So far in my career I have been lucky enough to experience both independent and company working environments. Working in the vastness that is the Australian dance landscape has taught me versatility, discipline, drive, creativity and given me a robustness which I am very grateful for. I have been fortunate to work with an array of artists whom I deeply respect and admire and who have always encouraged me to trust my instincts, dig deeper and consider otherness. 

What do you hope to achieve moving forward with this work?

More development time of course! I dream that White Woman will eventually develop into a fully realised work, maybe a one-woman show, maybe a group work, a film or a work for a gallery space. One week was a tiny but nourishing taste of what could come and I am still revelling in the buzz of making and performing my own work. 

I am still new to making work so distilling and improving my creative process is something I really want to do. I am currently working on a short film edit of White Woman as well as editing the showing footage into a trailer. 

Beginning development on White Woman has reinforced my urge to highlight the unstoppable creative power of the female voice and gaze in performance in this (robustly changing, yet still) white male dominated world. 


January 5th 2018 - adventures of greenland

KYLE PAGE AND AMBER HAINES EMBARK ON THE AAJUNA ARTIST RESIDENCY IN QAQORTOQ, GREENLAND.

We are currently bunkered down at the Aajuna Artist Residency in Qaqortoq, Southern Greenland, a picturesque town of 3000 people. We are here to write, research, create, listen and dream – we are here to take breath, to recalibrate and reenergise in preparation for the truly enormous year ahead. 

We love this part of the world and are continually drawn to the high North’s long star-studded winter nights and 24hours of sunlight in summer. Our most recent Arctic adventure was in 2015 when we spent 3 weeks sailing a Barkantine Tall Ship around Svalbard with 20 artists and thought-leaders from across the globe.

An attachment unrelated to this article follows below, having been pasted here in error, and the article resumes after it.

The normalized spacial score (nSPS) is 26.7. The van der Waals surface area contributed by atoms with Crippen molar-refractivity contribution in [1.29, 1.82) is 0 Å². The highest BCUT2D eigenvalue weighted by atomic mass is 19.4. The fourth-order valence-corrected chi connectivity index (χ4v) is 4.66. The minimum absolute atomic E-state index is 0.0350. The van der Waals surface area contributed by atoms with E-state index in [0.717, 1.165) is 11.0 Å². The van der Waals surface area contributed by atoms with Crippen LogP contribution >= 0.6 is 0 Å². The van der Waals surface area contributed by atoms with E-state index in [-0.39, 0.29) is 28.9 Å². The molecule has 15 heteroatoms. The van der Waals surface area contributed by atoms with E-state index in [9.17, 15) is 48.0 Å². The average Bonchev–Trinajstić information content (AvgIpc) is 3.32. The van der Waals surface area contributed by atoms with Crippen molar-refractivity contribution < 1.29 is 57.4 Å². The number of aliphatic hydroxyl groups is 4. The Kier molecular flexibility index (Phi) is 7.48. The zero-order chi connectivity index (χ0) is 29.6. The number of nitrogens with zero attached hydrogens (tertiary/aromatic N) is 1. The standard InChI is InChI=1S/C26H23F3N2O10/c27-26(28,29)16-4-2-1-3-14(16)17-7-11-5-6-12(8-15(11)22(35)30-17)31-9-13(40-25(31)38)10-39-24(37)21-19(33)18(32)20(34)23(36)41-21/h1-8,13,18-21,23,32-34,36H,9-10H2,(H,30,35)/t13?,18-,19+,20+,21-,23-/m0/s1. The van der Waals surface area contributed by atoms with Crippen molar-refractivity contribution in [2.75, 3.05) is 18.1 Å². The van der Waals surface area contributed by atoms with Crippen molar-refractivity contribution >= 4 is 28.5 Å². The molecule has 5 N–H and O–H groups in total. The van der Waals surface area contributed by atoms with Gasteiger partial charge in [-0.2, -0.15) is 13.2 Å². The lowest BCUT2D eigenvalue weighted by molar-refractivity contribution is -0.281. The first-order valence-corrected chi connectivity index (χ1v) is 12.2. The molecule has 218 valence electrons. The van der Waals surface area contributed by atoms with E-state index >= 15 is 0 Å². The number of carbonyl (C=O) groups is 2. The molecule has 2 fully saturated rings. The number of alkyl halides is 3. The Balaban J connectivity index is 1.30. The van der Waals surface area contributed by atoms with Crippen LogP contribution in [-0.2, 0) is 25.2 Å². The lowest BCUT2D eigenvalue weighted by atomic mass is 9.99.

Here our days are filled with books, podcasts and slow meandering conversation. We are revelling in the freedom that comes from being so far away from all that is familiar. We love not knowing anyone in a small town where everyone knows everyone. We are a constant source of mystery and intrigue: Who are you? Where are you from? Why are you here… and why in winter? 

Since arriving we have hosted a number of workshops at the Qaqortoq outreach centre, known locally as the Kkaassassuk. We love that we can share our skills with the Inuit children and open up their eyes to the possibility of dance being a full time occupation – a very abstract notion for many of them. Moments like these truly remind us of how fortunate we are to be doing what we love – they also remind us how vital it is to continue sharing our gifts with the world.

We are alive with the cold wind biting our faces as we wander the expansive coastline - free from deadlines. We are on our own schedule, and in this way even the jetlag was a welcome disruption, free from the need to be anywhere on time we rode it out easily, sitting comfortably in the haze of disorientation – enjoying the abstract sleepy lens through which we viewed the world.

Our nights are dotted with shooting stars and dazzling displays of the Aurora Borealis overhead - there are few things that so easily drag you back to that sense of pure childlike wonder – the Aurora does this like no other. 

With just over one week left we are beginning to consolidate and arrange our disparate thoughts into new shows and new projects. The weather forecast shows a high of 3 and a low of -13, a few more snow storms and three days of sunshine, hopefully followed by starlit nights and maybe, just maybe, a dancing Aurora above our heads.